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Coastal lake sediments reveal 5500 years of tsunami history in south central Chile
Kempf, P.; Moernaut, J.; Van Daele, M.; Vandoorne, W.; Pino, M.; Urrutia, R.; De Batist, M. (2017). Coastal lake sediments reveal 5500 years of tsunami history in south central Chile. Quat. Sci. Rev. 161: 99-116. https://dx.doi.org/10.1016/j.quascirev.2017.02.018
In: Quaternary Science Reviews. Pergamon Press: Oxford; New York. ISSN 0277-3791; e-ISSN 1873-457X, more
Peer reviewed article  

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Author keywords
    Holocene; Natural hazards; Tsunami; Sea level changes; South America;Chile; Sedimentology; Lakes; Lagoons & swamps; Age-depth modelling

Authors  Top 
  • Pino, M.
  • Urrutia, R.
  • De Batist, M., more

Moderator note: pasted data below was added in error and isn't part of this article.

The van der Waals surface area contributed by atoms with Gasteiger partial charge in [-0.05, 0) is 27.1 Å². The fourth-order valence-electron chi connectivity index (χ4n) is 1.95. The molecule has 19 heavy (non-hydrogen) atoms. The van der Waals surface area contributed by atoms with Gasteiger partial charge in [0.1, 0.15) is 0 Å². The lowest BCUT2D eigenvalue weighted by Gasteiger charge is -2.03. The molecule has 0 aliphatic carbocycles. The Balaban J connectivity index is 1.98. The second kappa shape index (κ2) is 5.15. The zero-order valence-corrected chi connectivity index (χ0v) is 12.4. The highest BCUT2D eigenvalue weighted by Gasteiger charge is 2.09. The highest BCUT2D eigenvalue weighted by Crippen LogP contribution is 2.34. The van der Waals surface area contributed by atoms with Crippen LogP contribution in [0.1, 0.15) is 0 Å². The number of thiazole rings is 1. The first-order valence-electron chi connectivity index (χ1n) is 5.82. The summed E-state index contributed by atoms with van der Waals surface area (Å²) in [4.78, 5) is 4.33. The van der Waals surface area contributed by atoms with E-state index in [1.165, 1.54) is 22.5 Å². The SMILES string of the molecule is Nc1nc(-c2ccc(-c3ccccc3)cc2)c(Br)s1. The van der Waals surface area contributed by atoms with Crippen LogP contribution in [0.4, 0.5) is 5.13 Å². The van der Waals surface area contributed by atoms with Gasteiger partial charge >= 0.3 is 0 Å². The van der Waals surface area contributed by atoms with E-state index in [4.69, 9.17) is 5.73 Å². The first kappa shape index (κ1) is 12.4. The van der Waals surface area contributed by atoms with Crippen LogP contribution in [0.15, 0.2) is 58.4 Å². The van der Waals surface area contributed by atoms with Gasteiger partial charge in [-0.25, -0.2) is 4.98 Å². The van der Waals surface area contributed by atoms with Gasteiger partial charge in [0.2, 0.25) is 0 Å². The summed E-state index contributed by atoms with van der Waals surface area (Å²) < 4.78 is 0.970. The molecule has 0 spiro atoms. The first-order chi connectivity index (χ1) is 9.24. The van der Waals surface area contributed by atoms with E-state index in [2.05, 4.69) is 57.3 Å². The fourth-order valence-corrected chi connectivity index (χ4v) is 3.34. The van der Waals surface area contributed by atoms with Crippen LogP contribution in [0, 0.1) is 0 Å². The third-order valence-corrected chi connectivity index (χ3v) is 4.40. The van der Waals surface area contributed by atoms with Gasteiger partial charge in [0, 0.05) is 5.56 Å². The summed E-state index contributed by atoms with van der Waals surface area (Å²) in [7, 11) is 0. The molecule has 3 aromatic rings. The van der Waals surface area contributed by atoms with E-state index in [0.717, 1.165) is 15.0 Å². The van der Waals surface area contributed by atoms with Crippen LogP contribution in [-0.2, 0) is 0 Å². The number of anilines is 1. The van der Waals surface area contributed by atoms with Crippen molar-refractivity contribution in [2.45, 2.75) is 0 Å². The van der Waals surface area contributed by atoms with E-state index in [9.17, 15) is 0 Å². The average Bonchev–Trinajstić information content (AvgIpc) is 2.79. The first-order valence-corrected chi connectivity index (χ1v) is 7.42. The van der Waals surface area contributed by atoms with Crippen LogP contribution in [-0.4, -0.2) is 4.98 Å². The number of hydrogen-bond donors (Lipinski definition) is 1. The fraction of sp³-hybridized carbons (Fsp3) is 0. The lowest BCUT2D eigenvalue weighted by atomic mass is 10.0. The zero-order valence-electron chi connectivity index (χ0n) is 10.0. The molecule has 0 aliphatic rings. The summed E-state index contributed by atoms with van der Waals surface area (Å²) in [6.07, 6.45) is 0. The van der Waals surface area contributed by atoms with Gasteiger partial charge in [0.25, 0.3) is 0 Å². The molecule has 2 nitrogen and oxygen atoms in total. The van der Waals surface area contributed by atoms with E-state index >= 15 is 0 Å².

We present an exceptionally long and continuous coastal lacustrine record of ∼5500 years from Lake Huelde on the west coast of Chiloé Island in south central Chile. The study area is located within the rupture zone of the giant 1960 CE Great Chilean Earthquake (MW 9.5). The subsequent earthquake-induced tsunami inundated Lake Huelde and deposited mud rip-up clasts, massive sand and a mud cap in the lake. Long sediment cores from 8 core sites within Lake Huelde reveal 16 additional sandy layers in the 5500 year long record. The sandy layers share sedimentological similarities with the deposit of the 1960 CE tsunami and other coastal lake tsunami deposits elsewhere. On the basis of general and site-specific criteria we interpret the sandy layers as tsunami deposits. Age-control is provided by four different methods, 1) 210Pb-dating, 2) the identification of the 137Cs-peak, 3) an infrared stimulated luminescence (IRSL) date and 4) 22 radiocarbon dates. The ages of each tsunami deposit are modelled using the Bayesian statistic tools of OxCal and Bacon. The record from Lake Huelde matches the 8 regionally known tsunami deposits from documented history and geological evidence from the last ∼2000 years without over- or underrepresentation. We extend the existing tsunami history by 9 tsunami deposits. We discuss the advantages and disadvantages of various sedimentary environments for tsunami deposition and preservation, e.g. we find that Lake Huelde is 2–3 times less sensitive to relative sea-level change in comparison to coastal marshes in the same region.

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